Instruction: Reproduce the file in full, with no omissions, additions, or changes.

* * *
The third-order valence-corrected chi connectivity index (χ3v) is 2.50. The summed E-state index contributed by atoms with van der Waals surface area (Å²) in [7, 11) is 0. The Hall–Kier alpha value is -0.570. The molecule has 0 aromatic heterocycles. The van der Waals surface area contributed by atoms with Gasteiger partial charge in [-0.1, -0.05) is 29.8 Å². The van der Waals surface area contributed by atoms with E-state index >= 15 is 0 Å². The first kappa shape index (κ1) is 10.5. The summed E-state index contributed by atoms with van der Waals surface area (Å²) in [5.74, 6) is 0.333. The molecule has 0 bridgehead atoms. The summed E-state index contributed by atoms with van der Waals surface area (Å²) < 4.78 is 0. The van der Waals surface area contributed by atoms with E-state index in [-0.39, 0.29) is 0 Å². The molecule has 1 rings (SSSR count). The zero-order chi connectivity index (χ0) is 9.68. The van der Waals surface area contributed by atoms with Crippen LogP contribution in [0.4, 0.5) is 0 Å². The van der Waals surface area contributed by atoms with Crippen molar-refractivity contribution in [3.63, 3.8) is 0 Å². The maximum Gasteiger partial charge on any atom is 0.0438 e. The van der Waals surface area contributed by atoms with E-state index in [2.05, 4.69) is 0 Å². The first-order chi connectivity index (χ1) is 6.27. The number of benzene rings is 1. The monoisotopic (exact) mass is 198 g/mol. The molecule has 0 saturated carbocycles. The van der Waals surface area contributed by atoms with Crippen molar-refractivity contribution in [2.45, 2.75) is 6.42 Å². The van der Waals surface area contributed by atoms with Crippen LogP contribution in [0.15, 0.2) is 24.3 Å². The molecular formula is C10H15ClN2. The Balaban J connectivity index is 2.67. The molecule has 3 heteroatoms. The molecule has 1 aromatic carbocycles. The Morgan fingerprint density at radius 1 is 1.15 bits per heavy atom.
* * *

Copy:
The third-order valence-corrected chi connectivity index (χ3v) is 2.50. The summed E-state index contributed by atoms with van der Waals surface area (Å²) in [7, 11) is 0. The Hall–Kier alpha value is -0.570. The molecule has 0 aromatic heterocycles. The van der Waals surface area contributed by atoms with Gasteiger partial charge in [-0.1, -0.05) is 29.8 Å². The van der Waals surface area contributed by atoms with E-state index >= 15 is 0 Å². The first kappa shape index (κ1) is 10.5. The summed E-state index contributed by atoms with van der Waals surface area (Å²) in [5.74, 6) is 0.333. The molecule has 0 bridgehead atoms. The summed E-state index contributed by atoms with van der Waals surface area (Å²) < 4.78 is 0. The van der Waals surface area contributed by atoms with E-state index in [-0.39, 0.29) is 0 Å². The molecule has 1 rings (SSSR count). The zero-order chi connectivity index (χ0) is 9.68. The van der Waals surface area contributed by atoms with Crippen LogP contribution in [0.4, 0.5) is 0 Å². The van der Waals surface area contributed by atoms with Crippen molar-refractivity contribution in [3.63, 3.8) is 0 Å². The maximum Gasteiger partial charge on any atom is 0.0438 e. The van der Waals surface area contributed by atoms with E-state index in [2.05, 4.69) is 0 Å². The first-order chi connectivity index (χ1) is 6.27. The number of benzene rings is 1. The monoisotopic (exact) mass is 198 g/mol. The molecule has 0 saturated carbocycles. The van der Waals surface area contributed by atoms with Crippen molar-refractivity contribution in [2.45, 2.75) is 6.42 Å². The van der Waals surface area contributed by atoms with Crippen LogP contribution in [0.15, 0.2) is 24.3 Å². The molecular formula is C10H15ClN2. The Balaban J connectivity index is 2.67. The molecule has 3 heteroatoms. The molecule has 1 aromatic carbocycles. The Morgan fingerprint density at radius 1 is 1.15 bits per heavy atom.